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In March 1916 the community of Reinbeck in southern Grundy County received a modest grant of $6,000 from the Carnegie Corporation to construct a new public library building. A site was obtained, additional funds were acquired, and the community engaged the Waterloo architect Howard B. Burr to design the building. In the following year the building was completed and open to the public. The scheme that the architect provided was modestly in the Prairie style: a raised basement supporting a single-story volume covered by a broadly overhanging hipped roof. Burr treated the main floor almost as a park or garden pavilion, similar in many ways to park pavilions then being designed in and around Chicago and elsewhere in the Midwest. All of the windows on the main floor are wide-arched units emphasized by slightly projecting brick voussoirs. The entrance too is arched, and a Maher-like arched hood projects over the glass lunette and door below. The wall surfaces were treated in the usual fashion of a Prairie building: brick below brought up to the main floor window sills and then stucco above. The Reinbeck Carnegie Public Library building is situated at 201 Blackhawk Street. Burr also designed a nearby Prairie-style house at 302 Blackhawk. This was built for George B. Saul in 1919.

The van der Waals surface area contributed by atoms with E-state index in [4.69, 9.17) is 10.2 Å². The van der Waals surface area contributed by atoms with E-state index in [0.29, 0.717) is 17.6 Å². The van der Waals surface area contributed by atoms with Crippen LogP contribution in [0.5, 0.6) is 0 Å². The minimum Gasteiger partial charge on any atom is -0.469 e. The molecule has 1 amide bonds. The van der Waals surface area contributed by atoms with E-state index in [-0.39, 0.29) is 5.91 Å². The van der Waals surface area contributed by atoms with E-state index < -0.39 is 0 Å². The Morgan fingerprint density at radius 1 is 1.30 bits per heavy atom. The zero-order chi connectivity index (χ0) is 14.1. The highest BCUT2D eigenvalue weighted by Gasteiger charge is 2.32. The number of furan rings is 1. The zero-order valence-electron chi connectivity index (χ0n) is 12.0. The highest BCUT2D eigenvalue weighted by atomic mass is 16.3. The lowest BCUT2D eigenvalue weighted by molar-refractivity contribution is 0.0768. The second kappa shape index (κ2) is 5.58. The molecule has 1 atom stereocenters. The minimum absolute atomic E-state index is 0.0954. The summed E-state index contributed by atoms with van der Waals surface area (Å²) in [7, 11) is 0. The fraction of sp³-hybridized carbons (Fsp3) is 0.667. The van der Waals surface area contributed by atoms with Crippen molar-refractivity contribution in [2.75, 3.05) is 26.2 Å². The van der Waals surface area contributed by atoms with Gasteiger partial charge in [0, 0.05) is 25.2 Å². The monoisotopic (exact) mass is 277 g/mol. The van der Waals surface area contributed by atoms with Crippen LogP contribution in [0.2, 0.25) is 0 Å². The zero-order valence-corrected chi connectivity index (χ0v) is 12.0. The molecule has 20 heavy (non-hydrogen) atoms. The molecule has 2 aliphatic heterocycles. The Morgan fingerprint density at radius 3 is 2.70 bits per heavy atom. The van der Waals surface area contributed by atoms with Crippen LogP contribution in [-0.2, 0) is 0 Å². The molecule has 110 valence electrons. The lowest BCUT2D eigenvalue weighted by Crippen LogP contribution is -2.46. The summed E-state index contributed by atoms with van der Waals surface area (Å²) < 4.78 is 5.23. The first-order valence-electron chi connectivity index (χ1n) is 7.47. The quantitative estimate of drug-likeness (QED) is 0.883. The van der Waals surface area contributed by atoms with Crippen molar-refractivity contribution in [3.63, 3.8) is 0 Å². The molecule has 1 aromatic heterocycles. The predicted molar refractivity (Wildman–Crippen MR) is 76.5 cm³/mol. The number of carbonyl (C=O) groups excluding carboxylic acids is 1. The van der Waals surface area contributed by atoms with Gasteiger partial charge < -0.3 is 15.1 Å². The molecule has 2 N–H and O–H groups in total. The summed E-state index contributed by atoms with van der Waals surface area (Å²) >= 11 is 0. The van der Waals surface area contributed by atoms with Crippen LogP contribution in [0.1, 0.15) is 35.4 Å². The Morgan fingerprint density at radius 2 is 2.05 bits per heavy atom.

Writing Credits

David Gebhard and Gerald Mansheim

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